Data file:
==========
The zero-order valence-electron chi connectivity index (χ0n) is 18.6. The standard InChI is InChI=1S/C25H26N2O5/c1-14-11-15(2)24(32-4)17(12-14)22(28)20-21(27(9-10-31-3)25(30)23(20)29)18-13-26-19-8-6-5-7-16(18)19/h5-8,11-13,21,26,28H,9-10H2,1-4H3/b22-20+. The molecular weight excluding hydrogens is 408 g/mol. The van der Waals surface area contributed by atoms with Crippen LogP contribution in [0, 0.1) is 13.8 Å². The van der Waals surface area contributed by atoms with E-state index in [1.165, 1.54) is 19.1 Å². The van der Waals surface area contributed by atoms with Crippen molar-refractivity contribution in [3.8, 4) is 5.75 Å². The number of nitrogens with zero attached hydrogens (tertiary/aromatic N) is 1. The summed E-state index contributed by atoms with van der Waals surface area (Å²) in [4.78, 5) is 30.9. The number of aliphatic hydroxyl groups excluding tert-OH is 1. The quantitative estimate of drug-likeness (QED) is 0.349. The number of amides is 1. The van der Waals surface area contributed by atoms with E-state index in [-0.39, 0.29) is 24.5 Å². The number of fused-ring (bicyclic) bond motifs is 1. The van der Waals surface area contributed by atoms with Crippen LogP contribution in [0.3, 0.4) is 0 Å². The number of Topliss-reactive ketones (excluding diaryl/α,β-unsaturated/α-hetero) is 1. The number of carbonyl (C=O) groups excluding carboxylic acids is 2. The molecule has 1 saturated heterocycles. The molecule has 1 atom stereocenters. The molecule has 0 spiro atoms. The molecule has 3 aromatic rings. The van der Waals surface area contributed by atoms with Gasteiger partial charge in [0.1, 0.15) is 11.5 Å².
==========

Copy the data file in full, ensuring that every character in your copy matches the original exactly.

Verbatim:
The zero-order valence-electron chi connectivity index (χ0n) is 18.6. The standard InChI is InChI=1S/C25H26N2O5/c1-14-11-15(2)24(32-4)17(12-14)22(28)20-21(27(9-10-31-3)25(30)23(20)29)18-13-26-19-8-6-5-7-16(18)19/h5-8,11-13,21,26,28H,9-10H2,1-4H3/b22-20+. The molecular weight excluding hydrogens is 408 g/mol. The van der Waals surface area contributed by atoms with Crippen LogP contribution in [0, 0.1) is 13.8 Å². The van der Waals surface area contributed by atoms with E-state index in [1.165, 1.54) is 19.1 Å². The van der Waals surface area contributed by atoms with Crippen molar-refractivity contribution in [3.8, 4) is 5.75 Å². The number of nitrogens with zero attached hydrogens (tertiary/aromatic N) is 1. The summed E-state index contributed by atoms with van der Waals surface area (Å²) in [4.78, 5) is 30.9. The number of aliphatic hydroxyl groups excluding tert-OH is 1. The quantitative estimate of drug-likeness (QED) is 0.349. The number of amides is 1. The van der Waals surface area contributed by atoms with E-state index in [-0.39, 0.29) is 24.5 Å². The number of fused-ring (bicyclic) bond motifs is 1. The van der Waals surface area contributed by atoms with Crippen LogP contribution in [0.3, 0.4) is 0 Å². The number of Topliss-reactive ketones (excluding diaryl/α,β-unsaturated/α-hetero) is 1. The number of carbonyl (C=O) groups excluding carboxylic acids is 2. The molecule has 1 saturated heterocycles. The molecule has 1 atom stereocenters. The molecule has 0 spiro atoms. The molecule has 3 aromatic rings. The van der Waals surface area contributed by atoms with Gasteiger partial charge in [0.1, 0.15) is 11.5 Å².